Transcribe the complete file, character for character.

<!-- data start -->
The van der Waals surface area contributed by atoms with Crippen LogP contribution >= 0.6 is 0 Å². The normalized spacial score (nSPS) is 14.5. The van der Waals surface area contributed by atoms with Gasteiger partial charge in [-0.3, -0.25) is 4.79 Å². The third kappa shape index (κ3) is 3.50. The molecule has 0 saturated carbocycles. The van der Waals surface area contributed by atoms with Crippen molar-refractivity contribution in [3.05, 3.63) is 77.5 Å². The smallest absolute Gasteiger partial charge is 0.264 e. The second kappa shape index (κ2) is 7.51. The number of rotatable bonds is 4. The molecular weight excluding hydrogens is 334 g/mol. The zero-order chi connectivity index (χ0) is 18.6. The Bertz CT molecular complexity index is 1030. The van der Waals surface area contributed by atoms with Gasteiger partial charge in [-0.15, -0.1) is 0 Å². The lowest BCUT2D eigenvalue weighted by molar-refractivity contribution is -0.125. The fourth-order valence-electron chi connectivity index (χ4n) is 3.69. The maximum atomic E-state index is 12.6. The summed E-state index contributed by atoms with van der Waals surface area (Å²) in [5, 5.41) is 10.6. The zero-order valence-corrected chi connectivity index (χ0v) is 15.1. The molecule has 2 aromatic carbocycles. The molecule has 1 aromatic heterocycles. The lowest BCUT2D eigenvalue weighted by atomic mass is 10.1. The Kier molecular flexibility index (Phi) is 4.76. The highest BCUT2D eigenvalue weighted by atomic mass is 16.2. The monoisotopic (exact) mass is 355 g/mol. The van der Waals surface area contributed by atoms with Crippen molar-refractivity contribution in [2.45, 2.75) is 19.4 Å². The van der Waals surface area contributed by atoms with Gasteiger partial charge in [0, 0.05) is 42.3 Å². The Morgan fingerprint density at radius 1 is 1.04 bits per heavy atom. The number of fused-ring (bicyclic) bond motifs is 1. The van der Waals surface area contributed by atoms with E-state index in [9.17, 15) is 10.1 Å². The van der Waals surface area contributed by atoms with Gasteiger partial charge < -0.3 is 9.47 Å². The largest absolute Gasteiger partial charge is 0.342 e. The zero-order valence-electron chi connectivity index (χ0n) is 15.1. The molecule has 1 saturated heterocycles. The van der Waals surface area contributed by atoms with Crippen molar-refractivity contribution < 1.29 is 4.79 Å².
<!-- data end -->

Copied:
The van der Waals surface area contributed by atoms with Crippen LogP contribution >= 0.6 is 0 Å². The normalized spacial score (nSPS) is 14.5. The van der Waals surface area contributed by atoms with Gasteiger partial charge in [-0.3, -0.25) is 4.79 Å². The third kappa shape index (κ3) is 3.50. The molecule has 0 saturated carbocycles. The van der Waals surface area contributed by atoms with Crippen molar-refractivity contribution in [3.05, 3.63) is 77.5 Å². The smallest absolute Gasteiger partial charge is 0.264 e. The second kappa shape index (κ2) is 7.51. The number of rotatable bonds is 4. The molecular weight excluding hydrogens is 334 g/mol. The zero-order chi connectivity index (χ0) is 18.6. The Bertz CT molecular complexity index is 1030. The van der Waals surface area contributed by atoms with Gasteiger partial charge in [-0.15, -0.1) is 0 Å². The lowest BCUT2D eigenvalue weighted by molar-refractivity contribution is -0.125. The fourth-order valence-electron chi connectivity index (χ4n) is 3.69. The maximum atomic E-state index is 12.6. The summed E-state index contributed by atoms with van der Waals surface area (Å²) in [5, 5.41) is 10.6. The zero-order valence-corrected chi connectivity index (χ0v) is 15.1. The molecule has 2 aromatic carbocycles. The molecule has 1 aromatic heterocycles. The lowest BCUT2D eigenvalue weighted by atomic mass is 10.1. The Kier molecular flexibility index (Phi) is 4.76. The highest BCUT2D eigenvalue weighted by atomic mass is 16.2. The monoisotopic (exact) mass is 355 g/mol. The van der Waals surface area contributed by atoms with Crippen molar-refractivity contribution in [2.45, 2.75) is 19.4 Å². The van der Waals surface area contributed by atoms with Gasteiger partial charge in [0, 0.05) is 42.3 Å². The Morgan fingerprint density at radius 1 is 1.04 bits per heavy atom. The number of fused-ring (bicyclic) bond motifs is 1. The van der Waals surface area contributed by atoms with E-state index in [9.17, 15) is 10.1 Å². The van der Waals surface area contributed by atoms with Gasteiger partial charge < -0.3 is 9.47 Å². The largest absolute Gasteiger partial charge is 0.342 e. The zero-order valence-electron chi connectivity index (χ0n) is 15.1. The molecule has 1 saturated heterocycles. The van der Waals surface area contributed by atoms with Crippen molar-refractivity contribution < 1.29 is 4.79 Å².